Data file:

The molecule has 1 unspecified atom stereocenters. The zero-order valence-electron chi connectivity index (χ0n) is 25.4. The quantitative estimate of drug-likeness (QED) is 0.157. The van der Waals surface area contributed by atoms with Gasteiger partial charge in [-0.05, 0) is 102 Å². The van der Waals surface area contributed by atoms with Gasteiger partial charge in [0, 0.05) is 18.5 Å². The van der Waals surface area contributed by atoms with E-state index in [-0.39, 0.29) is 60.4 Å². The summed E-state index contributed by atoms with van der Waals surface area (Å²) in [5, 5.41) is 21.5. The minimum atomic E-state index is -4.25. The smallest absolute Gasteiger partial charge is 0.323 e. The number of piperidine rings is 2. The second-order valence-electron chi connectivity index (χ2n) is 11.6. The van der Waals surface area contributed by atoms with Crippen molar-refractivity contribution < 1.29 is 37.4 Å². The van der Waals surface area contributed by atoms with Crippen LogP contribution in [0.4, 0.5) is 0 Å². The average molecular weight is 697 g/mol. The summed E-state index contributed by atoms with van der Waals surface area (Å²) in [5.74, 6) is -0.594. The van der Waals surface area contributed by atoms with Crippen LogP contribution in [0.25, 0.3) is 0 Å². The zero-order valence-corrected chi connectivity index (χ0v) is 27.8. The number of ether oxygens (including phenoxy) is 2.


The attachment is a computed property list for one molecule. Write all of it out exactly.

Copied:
The molecule has 1 unspecified atom stereocenters. The zero-order valence-electron chi connectivity index (χ0n) is 25.4. The quantitative estimate of drug-likeness (QED) is 0.157. The van der Waals surface area contributed by atoms with Gasteiger partial charge in [-0.05, 0) is 102 Å². The van der Waals surface area contributed by atoms with Gasteiger partial charge in [0, 0.05) is 18.5 Å². The van der Waals surface area contributed by atoms with E-state index in [-0.39, 0.29) is 60.4 Å². The summed E-state index contributed by atoms with van der Waals surface area (Å²) in [5, 5.41) is 21.5. The minimum atomic E-state index is -4.25. The smallest absolute Gasteiger partial charge is 0.323 e. The number of piperidine rings is 2. The second-order valence-electron chi connectivity index (χ2n) is 11.6. The van der Waals surface area contributed by atoms with Crippen molar-refractivity contribution < 1.29 is 37.4 Å². The van der Waals surface area contributed by atoms with Crippen LogP contribution in [0.4, 0.5) is 0 Å². The average molecular weight is 697 g/mol. The summed E-state index contributed by atoms with van der Waals surface area (Å²) in [5.74, 6) is -0.594. The van der Waals surface area contributed by atoms with Crippen LogP contribution in [0.25, 0.3) is 0 Å². The zero-order valence-corrected chi connectivity index (χ0v) is 27.8. The number of ether oxygens (including phenoxy) is 2.